Stanley Kubrick, director of Dr Strangelove, the 1960s anti-war movie made at the height of the Cold War, was so concerned about the threat of nuclear war he planned to move his family to Perth in Western Australia.
Kubrick then calculated that Perth would be the least affected by fall out and would be unlikely to be subject to a Soviet attack, according to research by Mick Broderick, an associate professor at Murdoch University’s School of Arts.
The American director had set up accounts, transferred funds, organised visas and investigated film projects in anticipation of his move.
However, he cancelled when he discovered he would have to share a bathroom on the ship that would take him to Australia.
“Famous for not flying, Stanley had bought tickets for the ocean liner. But when he found out he would have to share a bathroom the trip was off,” says Broderick.
“The idea of spending months at sea sharing toilet space with complete strangers was intolerable; he would much rather face thermonuclear war.”
The near miss emigration was uncovered by Broderick as he researched and wrote a book, Reconstructing Strangelove: Inside Stanley Kubrick’s Nightmare Comedy. Strangelove was released in 1964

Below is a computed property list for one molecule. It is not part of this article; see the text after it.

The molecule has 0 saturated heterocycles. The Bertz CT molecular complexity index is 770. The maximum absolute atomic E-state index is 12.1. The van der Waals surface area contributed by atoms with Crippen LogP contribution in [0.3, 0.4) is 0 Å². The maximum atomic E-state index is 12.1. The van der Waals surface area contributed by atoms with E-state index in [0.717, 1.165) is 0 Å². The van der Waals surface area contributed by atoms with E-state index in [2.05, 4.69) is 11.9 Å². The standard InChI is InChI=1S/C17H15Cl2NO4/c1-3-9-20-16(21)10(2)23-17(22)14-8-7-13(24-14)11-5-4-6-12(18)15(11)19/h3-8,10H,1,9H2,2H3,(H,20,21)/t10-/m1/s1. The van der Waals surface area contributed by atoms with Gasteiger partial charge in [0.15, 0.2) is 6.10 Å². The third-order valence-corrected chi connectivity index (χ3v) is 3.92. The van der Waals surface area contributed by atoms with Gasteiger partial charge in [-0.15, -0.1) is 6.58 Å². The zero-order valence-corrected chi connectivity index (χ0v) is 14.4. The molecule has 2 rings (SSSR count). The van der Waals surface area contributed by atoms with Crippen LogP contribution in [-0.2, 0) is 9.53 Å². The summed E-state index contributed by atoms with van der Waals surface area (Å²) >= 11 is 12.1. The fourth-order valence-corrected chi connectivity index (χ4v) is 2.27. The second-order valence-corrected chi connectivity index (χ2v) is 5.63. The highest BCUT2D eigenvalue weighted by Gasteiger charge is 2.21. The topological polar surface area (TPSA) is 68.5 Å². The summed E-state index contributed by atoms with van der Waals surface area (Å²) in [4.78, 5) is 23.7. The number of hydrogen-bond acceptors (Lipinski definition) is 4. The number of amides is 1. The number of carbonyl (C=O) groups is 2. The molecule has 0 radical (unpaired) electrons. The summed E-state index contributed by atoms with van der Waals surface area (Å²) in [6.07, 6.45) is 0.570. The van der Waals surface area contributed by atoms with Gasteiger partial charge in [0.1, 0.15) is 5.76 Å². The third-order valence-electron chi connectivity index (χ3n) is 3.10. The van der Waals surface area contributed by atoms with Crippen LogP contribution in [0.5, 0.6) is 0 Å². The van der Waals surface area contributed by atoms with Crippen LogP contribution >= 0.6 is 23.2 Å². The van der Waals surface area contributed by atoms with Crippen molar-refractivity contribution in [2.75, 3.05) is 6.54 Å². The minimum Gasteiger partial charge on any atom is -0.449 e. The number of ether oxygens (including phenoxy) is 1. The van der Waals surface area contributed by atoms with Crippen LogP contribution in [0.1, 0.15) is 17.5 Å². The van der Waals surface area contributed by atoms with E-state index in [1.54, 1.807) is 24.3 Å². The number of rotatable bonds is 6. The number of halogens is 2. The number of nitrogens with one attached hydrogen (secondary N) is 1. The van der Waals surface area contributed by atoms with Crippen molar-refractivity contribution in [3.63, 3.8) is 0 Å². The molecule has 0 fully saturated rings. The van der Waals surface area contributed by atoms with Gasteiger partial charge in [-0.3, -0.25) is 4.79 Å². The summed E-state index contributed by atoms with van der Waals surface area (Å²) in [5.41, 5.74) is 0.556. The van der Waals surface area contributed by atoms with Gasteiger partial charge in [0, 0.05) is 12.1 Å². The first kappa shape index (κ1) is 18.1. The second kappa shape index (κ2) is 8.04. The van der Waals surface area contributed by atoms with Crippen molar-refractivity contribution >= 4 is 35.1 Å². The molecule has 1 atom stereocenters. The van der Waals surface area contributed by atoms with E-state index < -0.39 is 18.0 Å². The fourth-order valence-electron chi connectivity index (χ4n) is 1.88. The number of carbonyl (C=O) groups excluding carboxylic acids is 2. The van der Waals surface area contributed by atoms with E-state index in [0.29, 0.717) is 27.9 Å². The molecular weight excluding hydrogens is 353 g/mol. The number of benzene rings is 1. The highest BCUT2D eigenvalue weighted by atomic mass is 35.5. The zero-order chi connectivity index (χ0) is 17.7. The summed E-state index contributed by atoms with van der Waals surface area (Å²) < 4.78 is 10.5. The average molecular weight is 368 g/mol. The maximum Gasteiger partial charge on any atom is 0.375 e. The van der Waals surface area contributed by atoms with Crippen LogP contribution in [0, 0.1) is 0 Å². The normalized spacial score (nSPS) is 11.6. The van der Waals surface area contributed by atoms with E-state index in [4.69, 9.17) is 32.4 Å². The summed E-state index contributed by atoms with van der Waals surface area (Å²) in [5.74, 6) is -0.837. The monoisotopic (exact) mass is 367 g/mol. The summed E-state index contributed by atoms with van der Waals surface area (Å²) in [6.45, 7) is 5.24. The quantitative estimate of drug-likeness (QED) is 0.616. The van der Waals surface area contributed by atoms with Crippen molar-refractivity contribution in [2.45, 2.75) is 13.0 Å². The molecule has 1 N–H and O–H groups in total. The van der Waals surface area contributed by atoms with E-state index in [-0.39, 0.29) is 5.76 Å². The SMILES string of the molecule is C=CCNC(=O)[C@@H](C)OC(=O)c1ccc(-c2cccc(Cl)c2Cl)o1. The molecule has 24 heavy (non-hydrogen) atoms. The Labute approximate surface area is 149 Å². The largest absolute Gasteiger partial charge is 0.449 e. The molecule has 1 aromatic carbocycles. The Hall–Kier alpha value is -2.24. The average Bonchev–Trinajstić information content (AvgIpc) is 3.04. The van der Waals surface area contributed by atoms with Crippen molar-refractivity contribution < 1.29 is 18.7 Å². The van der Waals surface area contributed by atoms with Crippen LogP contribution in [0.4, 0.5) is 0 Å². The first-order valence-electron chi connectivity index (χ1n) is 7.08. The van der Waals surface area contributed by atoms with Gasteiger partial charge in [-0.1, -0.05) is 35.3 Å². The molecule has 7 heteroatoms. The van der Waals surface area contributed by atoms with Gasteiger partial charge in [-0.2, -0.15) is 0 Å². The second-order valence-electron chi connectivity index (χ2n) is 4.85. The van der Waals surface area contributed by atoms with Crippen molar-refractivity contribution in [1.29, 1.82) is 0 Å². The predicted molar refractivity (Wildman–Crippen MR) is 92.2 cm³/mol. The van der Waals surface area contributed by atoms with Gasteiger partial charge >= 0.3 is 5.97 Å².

“But as his wife Christiane recalled with some amusement, by that point the tensions of the time had subsided,” says Broderick.
Kubrick was known for exhaustive research before he started production of his films.
“A good deal of the genius of Dr Strangelove and its continued relevance today stems from the film’s attention to detail, not only in historical accuracy and production design, but in the perverse and pervasive discourse of nuclear strategy,” says Broderick.
Broderick’s book was recently launched at the Stanley Kubrick Archive in London with Kubrick’s daughter Katharina and long-time executive producer and brother-in-law Jan Harlan.
Ms Kubrick says the book illustrated how accurately her father had depicted the circumstances and behaviours from the time that could have led to a global nuclear war.
“Dad always hoped the film would never end up a ‘documentary’, but Mick Broderick’s historical analysis shows just how close we all came to that horrific potential,” she says.
Kubrick, whose film credits included 2001: A Space Odyssey and A Clockwork Orange, died aged 70 in 1999.
Broderick’s book was published by Columbia University Press.
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